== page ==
Recognizing that all cells have the same DNA is a good place to start. Imagine a single celled zygote formed from the union of one sperm and one egg...Early on, each of cell is capable of reacting in the same way to the same signals. And as the early embryo's cells begin proliferating, but before it implants in the womb, each cell is pretty much the same. And each cell has the possibility of becoming any of the myriad of cell types in the body. In fact, you can even split these early embryos apart and generate twins - two bodies (or more) instead of one.

However, soon, the embryo comes to rest against the wall of the womb and implant there. From this point on, not every cell gets the same signals. One cell is resting against the wall of the womb, another is several cell-widths away from the wall. A bit of randomness acts as the start of differentiation. The two cells start reacting to the signals in their slightly different environment and progress towards different fates. As development proceeds, these small differences become more pronounced and cells begin to commit to distinct lineages. No longer are they 'pluripotent' and able to become any given cell. The possibilities are more restricted as the environment of each cell gets more and more different. Cells 'commit' to their decisions and can't go back.

One good book you can pick up that will walk you through this idea is Neil Shubin's 'Your Inner Fish.' The overall story is about evolution of the first land quadrapeds, but he pursues a lot of different lines of evidence, and several of them involve molecular biology and cell differentiation.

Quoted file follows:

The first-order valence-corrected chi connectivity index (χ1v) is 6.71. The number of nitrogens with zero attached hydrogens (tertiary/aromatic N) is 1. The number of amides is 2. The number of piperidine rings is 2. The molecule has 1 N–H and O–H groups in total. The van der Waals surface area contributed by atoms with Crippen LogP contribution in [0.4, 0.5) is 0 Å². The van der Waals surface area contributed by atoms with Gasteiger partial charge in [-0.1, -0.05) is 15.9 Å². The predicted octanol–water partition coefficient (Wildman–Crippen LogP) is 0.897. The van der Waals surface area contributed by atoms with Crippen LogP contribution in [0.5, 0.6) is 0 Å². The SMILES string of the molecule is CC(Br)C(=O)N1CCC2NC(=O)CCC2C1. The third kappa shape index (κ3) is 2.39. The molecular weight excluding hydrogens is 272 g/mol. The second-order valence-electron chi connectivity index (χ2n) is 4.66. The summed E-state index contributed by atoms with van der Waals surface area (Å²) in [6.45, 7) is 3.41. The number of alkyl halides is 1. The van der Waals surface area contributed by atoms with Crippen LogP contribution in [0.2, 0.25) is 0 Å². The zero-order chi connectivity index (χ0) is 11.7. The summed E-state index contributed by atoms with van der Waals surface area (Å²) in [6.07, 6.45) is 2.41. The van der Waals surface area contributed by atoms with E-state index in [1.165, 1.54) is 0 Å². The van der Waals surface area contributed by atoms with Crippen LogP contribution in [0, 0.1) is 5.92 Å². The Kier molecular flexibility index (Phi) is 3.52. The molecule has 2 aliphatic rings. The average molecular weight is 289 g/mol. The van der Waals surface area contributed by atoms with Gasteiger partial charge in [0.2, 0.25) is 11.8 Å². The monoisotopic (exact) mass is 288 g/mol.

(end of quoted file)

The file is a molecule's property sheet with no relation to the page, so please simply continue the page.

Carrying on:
Despite of the fact that all cells have the same genome, not all the genes contained in the cell nuclei are functional. During embryonic development, cells are subjected constantly to division and differentiation processes; this means that in the earliest stages of embryonic development, each cell of the embryo can form, by itself, a new complete body. However, these cells loose their ability of "all-forming" as the embryonic development progresses and they become able to form only certain group of tissues. Lately, they would be only able to form just one type of tissue.

All these cells have, obviously, the same genes, but what makes a cell of early stages of embryo development (stem cell) different from another of the body if they have the same genes? The answer is that although they have identical genes, differentiated cells use less genes than a stem cells would use. For this reason, only a certain number of genes of the total that a differentiated cell contains, are in use. A neuron, for example, wouldn't need a gene that produces hair protein because simply, its function isn't that, so neurons inactivate the gene of hair-producing.

There is much more to investigate and to research in this field because many questions still remain without answer such as how cells acquire certain shapes and not other or how do they form perfect 3D organized shapes (tissues and organs) and much more question in this way.


Not the answer you're looking for? Browse other questions tagged or ask your own question.